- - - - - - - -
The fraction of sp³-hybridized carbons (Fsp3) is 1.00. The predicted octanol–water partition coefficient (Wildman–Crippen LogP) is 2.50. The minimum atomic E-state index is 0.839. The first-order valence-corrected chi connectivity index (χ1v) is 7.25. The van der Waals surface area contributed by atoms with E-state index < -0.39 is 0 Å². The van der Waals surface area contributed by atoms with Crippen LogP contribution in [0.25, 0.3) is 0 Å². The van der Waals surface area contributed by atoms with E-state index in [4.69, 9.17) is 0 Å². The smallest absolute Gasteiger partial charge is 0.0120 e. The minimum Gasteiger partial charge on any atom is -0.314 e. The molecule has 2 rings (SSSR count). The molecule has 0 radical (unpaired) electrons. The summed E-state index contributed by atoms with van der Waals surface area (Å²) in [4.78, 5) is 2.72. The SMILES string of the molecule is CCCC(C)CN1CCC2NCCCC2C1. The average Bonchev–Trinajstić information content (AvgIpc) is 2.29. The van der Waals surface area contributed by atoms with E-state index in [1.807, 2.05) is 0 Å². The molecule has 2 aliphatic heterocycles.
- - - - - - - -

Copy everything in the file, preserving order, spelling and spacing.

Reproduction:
The fraction of sp³-hybridized carbons (Fsp3) is 1.00. The predicted octanol–water partition coefficient (Wildman–Crippen LogP) is 2.50. The minimum atomic E-state index is 0.839. The first-order valence-corrected chi connectivity index (χ1v) is 7.25. The van der Waals surface area contributed by atoms with E-state index < -0.39 is 0 Å². The van der Waals surface area contributed by atoms with Crippen LogP contribution in [0.25, 0.3) is 0 Å². The van der Waals surface area contributed by atoms with E-state index in [4.69, 9.17) is 0 Å². The smallest absolute Gasteiger partial charge is 0.0120 e. The minimum Gasteiger partial charge on any atom is -0.314 e. The molecule has 2 rings (SSSR count). The molecule has 0 radical (unpaired) electrons. The summed E-state index contributed by atoms with van der Waals surface area (Å²) in [4.78, 5) is 2.72. The SMILES string of the molecule is CCCC(C)CN1CCC2NCCCC2C1. The average Bonchev–Trinajstić information content (AvgIpc) is 2.29. The van der Waals surface area contributed by atoms with E-state index in [1.807, 2.05) is 0 Å². The molecule has 2 aliphatic heterocycles.